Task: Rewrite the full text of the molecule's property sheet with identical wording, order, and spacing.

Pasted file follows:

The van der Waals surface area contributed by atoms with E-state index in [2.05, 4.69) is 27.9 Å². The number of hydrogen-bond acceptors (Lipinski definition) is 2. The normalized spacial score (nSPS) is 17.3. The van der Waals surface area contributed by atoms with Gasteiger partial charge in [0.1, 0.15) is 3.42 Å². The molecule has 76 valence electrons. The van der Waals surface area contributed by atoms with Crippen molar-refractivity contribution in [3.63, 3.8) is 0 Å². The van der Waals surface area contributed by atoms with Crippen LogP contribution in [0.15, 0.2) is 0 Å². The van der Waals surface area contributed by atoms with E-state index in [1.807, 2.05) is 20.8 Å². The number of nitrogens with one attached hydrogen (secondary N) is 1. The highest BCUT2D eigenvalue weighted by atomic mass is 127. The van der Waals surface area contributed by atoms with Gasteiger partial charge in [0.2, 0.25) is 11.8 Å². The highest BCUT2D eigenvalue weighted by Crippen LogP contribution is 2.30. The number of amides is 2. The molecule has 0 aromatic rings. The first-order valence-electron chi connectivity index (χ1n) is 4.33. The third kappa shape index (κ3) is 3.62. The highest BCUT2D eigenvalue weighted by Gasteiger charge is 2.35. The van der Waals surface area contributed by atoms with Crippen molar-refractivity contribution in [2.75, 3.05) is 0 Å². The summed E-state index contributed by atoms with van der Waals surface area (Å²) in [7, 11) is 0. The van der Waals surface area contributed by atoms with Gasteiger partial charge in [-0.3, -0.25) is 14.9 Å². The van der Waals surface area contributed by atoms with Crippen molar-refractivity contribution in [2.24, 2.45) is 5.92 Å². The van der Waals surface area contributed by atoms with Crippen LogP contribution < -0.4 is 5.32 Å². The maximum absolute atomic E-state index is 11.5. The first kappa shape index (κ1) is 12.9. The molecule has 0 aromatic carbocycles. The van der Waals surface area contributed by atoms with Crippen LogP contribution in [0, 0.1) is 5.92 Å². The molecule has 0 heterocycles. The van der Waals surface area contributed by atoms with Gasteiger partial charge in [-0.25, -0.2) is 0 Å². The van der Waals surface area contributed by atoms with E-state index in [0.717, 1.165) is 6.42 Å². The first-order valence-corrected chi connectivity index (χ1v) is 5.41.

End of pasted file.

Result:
The van der Waals surface area contributed by atoms with E-state index in [2.05, 4.69) is 27.9 Å². The number of hydrogen-bond acceptors (Lipinski definition) is 2. The normalized spacial score (nSPS) is 17.3. The van der Waals surface area contributed by atoms with Gasteiger partial charge in [0.1, 0.15) is 3.42 Å². The molecule has 76 valence electrons. The van der Waals surface area contributed by atoms with Crippen molar-refractivity contribution in [3.63, 3.8) is 0 Å². The van der Waals surface area contributed by atoms with Crippen LogP contribution in [0.15, 0.2) is 0 Å². The van der Waals surface area contributed by atoms with E-state index in [1.807, 2.05) is 20.8 Å². The number of nitrogens with one attached hydrogen (secondary N) is 1. The highest BCUT2D eigenvalue weighted by atomic mass is 127. The van der Waals surface area contributed by atoms with Gasteiger partial charge in [0.2, 0.25) is 11.8 Å². The highest BCUT2D eigenvalue weighted by Crippen LogP contribution is 2.30. The number of amides is 2. The molecule has 0 aromatic rings. The first-order valence-electron chi connectivity index (χ1n) is 4.33. The third kappa shape index (κ3) is 3.62. The highest BCUT2D eigenvalue weighted by Gasteiger charge is 2.35. The van der Waals surface area contributed by atoms with Crippen molar-refractivity contribution in [2.75, 3.05) is 0 Å². The summed E-state index contributed by atoms with van der Waals surface area (Å²) in [7, 11) is 0. The van der Waals surface area contributed by atoms with Gasteiger partial charge in [-0.3, -0.25) is 14.9 Å². The van der Waals surface area contributed by atoms with Crippen molar-refractivity contribution in [2.24, 2.45) is 5.92 Å². The van der Waals surface area contributed by atoms with Crippen LogP contribution < -0.4 is 5.32 Å². The maximum absolute atomic E-state index is 11.5. The first kappa shape index (κ1) is 12.9. The molecule has 0 aromatic carbocycles. The van der Waals surface area contributed by atoms with Crippen LogP contribution in [0, 0.1) is 5.92 Å². The molecule has 0 heterocycles. The van der Waals surface area contributed by atoms with Gasteiger partial charge in [-0.25, -0.2) is 0 Å². The van der Waals surface area contributed by atoms with E-state index in [0.717, 1.165) is 6.42 Å². The first-order valence-corrected chi connectivity index (χ1v) is 5.41.